Tigers see hope for ’23 in rebounds from key pieces

Detroit Tigers

The Tigers entered 2021 with low expectations, made lower after a miserable first month, then played better the rest of the way for a 77-win season. That raised expectations for ’22, then everything went wrong and they lost 96 games.

This year’s Tigers should be able to find a middle ground. While president of baseball operations Scott Harris correctly cautions that there are no quick fixes coming in his first full season in Detroit, there are reasons to believe these Tigers should be better than last year as they begin a more deliberate path to contention.

No, the Tigers didn’t make noise on the free-agent market. They didn’t even sign a free-agent position player to a Major League contract, instead swinging a couple of trades and some non-guaranteed deals while throwing the bulk of their free-agent budget into starting pitching. Instead, they’re giving some of their young hitters a chance to show what they can do, a strategy that also gives Harris an opportunity to evaluate what his organization has internally and where he’ll need to add in upcoming offseasons.

To that end, the Tigers bulked up their coaching staff with the idea of finding teachers who can make their promising players better. Improvement might be incremental, but it should take place.

What needs to go right?
A lot more than last year. A healthy pitching staff would do wonders, but that’s no certainty for a rotation that doesn’t include a starter who pitched a full season last year. On the other side, Javier Báez and Jonathan Schoop need bounceback years at the plate to lead an offensive revival. Then there’s the bullpen, where Alex Lange and others need to step up and stabilize a group that has lost Gregory Soto, Joe Jimenez, Andrew Chafin and Michael Fulmer since last summer.

Great unknown
Spencer Torkelson debuted last season to lofty expectations, but he never settled in as a Major League hitter, leading some evaluators to question whether he was called up too soon in the wake of Riley Greene’s injury. He looked much more comfortable and confident at the plate this spring, but will that carry over to the regular season? And if it does, is Torkelson still capable of becoming a formidable power hitter and run producer around whom Detroit can build a lineup?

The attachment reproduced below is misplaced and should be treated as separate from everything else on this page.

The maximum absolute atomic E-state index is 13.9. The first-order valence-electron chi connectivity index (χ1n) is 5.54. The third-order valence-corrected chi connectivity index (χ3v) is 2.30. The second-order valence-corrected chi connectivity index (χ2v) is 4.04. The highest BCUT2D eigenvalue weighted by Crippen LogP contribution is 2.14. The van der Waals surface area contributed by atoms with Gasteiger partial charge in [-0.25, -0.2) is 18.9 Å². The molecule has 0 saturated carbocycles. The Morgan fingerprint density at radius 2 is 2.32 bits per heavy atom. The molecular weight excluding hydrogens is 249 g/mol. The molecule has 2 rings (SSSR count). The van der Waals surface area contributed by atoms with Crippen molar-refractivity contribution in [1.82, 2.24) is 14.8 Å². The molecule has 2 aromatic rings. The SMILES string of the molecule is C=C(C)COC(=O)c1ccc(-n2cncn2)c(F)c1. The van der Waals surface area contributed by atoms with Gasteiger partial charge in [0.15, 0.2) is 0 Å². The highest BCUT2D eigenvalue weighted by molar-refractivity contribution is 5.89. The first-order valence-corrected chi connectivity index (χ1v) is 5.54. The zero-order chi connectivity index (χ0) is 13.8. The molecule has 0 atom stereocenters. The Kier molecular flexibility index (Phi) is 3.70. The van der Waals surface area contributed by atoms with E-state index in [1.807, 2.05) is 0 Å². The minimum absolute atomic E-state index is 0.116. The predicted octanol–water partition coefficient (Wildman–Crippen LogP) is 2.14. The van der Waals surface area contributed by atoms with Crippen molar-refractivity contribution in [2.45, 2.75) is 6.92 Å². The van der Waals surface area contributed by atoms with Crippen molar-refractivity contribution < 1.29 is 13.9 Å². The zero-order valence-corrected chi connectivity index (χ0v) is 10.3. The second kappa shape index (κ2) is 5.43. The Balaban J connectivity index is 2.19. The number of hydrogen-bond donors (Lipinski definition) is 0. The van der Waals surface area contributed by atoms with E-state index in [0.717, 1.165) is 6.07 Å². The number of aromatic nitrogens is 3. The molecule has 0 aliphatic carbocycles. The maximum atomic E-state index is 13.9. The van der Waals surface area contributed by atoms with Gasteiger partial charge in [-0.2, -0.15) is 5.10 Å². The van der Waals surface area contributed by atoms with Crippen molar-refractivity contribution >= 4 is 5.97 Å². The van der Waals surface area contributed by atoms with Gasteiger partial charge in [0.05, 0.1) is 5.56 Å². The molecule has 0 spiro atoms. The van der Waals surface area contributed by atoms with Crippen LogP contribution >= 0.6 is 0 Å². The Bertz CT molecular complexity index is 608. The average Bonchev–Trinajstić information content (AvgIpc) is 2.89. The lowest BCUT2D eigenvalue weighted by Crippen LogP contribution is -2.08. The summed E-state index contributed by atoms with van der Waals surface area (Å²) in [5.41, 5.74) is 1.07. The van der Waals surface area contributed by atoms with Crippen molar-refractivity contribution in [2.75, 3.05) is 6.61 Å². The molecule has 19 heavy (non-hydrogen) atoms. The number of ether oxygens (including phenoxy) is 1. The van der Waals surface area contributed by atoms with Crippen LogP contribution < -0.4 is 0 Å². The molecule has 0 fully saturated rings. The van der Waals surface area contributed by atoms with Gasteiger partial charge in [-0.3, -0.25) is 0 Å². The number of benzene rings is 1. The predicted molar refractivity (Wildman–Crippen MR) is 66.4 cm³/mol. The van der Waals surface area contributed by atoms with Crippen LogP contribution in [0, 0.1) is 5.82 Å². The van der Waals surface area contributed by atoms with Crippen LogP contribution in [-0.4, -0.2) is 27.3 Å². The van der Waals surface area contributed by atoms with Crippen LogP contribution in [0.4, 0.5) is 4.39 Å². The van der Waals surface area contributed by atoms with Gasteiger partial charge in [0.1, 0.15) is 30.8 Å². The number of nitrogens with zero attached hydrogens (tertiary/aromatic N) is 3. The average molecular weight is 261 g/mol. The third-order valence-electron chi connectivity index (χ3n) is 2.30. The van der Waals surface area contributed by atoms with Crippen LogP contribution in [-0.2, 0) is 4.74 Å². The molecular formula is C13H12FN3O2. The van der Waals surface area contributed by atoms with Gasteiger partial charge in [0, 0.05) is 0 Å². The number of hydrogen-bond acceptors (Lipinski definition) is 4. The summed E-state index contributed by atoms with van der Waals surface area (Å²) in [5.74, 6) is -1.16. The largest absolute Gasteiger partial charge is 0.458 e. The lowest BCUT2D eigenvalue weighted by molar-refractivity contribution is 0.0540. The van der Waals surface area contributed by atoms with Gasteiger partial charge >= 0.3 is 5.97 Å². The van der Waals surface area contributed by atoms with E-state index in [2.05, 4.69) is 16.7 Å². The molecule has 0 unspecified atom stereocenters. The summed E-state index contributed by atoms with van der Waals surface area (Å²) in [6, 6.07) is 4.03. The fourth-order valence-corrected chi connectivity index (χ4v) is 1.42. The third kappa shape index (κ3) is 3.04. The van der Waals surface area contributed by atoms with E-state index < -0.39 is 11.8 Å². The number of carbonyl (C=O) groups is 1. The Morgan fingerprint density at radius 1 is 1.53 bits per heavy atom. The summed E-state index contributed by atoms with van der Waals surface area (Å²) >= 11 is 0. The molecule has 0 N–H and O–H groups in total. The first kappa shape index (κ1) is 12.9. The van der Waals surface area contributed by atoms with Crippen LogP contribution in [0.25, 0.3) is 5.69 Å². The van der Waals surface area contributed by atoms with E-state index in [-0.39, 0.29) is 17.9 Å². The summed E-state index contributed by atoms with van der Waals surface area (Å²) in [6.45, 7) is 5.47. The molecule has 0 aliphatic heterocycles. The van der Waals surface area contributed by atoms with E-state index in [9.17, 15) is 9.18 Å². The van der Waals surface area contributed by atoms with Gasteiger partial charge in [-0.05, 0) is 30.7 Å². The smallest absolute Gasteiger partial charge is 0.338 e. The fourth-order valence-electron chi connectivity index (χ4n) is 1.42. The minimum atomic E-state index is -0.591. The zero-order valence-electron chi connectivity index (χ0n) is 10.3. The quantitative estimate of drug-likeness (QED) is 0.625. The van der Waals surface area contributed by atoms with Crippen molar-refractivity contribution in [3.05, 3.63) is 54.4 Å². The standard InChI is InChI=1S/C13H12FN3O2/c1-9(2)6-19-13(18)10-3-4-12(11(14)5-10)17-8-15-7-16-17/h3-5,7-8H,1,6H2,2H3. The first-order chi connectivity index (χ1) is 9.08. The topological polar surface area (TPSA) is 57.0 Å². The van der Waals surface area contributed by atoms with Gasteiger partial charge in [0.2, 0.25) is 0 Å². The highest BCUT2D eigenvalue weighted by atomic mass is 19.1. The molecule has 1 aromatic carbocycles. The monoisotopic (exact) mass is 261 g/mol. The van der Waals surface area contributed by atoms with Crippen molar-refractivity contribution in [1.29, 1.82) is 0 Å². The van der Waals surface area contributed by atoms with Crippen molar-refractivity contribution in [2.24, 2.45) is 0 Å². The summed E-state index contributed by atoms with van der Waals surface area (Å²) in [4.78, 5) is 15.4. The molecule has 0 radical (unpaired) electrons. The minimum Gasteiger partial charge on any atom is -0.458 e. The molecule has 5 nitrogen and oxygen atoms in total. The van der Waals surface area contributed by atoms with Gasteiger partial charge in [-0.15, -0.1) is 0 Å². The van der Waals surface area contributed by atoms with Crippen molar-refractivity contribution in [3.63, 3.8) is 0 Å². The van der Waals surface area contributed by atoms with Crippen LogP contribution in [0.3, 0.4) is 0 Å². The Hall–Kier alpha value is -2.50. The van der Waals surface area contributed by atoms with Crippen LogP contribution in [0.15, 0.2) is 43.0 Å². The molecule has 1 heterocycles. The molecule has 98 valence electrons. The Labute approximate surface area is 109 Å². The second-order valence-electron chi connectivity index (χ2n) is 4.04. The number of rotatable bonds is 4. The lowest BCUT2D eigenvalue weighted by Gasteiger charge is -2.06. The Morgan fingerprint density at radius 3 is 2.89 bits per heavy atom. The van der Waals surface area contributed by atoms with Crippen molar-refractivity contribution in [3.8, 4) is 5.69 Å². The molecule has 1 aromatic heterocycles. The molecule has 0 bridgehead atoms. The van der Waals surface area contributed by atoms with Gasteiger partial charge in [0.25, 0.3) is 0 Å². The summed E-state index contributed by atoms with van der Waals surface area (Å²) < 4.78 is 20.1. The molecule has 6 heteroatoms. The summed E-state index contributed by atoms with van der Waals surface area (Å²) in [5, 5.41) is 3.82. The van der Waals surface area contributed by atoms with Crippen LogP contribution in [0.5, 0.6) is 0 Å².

Team MVP will be …
Greene won Tiger of the Year honors as the team’s best player last year despite playing just over half a season, becoming an offensive catalyst in a hurry after his debut. After working this offseason on hitting more line drives and fewer ground balls, he showed signs this spring of building on last year and becoming a potential middle-of-the-order hitter. If so, Greene could be poised for the best all-around season by a Detroit center fielder since Austin Jackson’s rookie campaign in 2010, if not Curtis Granderson’s All-Star year before that.

Team Cy Young will be …
Eduardo Rodriguez was an example of Murphy’s Law for the Tigers last year, stepping away from the team for nearly three months to attend to personal matters. This should be the year he settles in and becomes the reliable starter Detroit thought it was getting from his years with the Red Sox. A chance to cash in on the free-agent market next offseason via an opt-out clause in his contract could well provide some extra motivation.

Bold prediction
Parker Meadows will join his brother Austin in Detroit’s outfield by the end of the season. It could be a tough fit in an outfield that already boasts plenty of left-handed hitters, including Austin. But Parker’s combination of power, speed, athleticism and hitting acumen is too enticing to hold down for a team that’s looking for young offensive talent.

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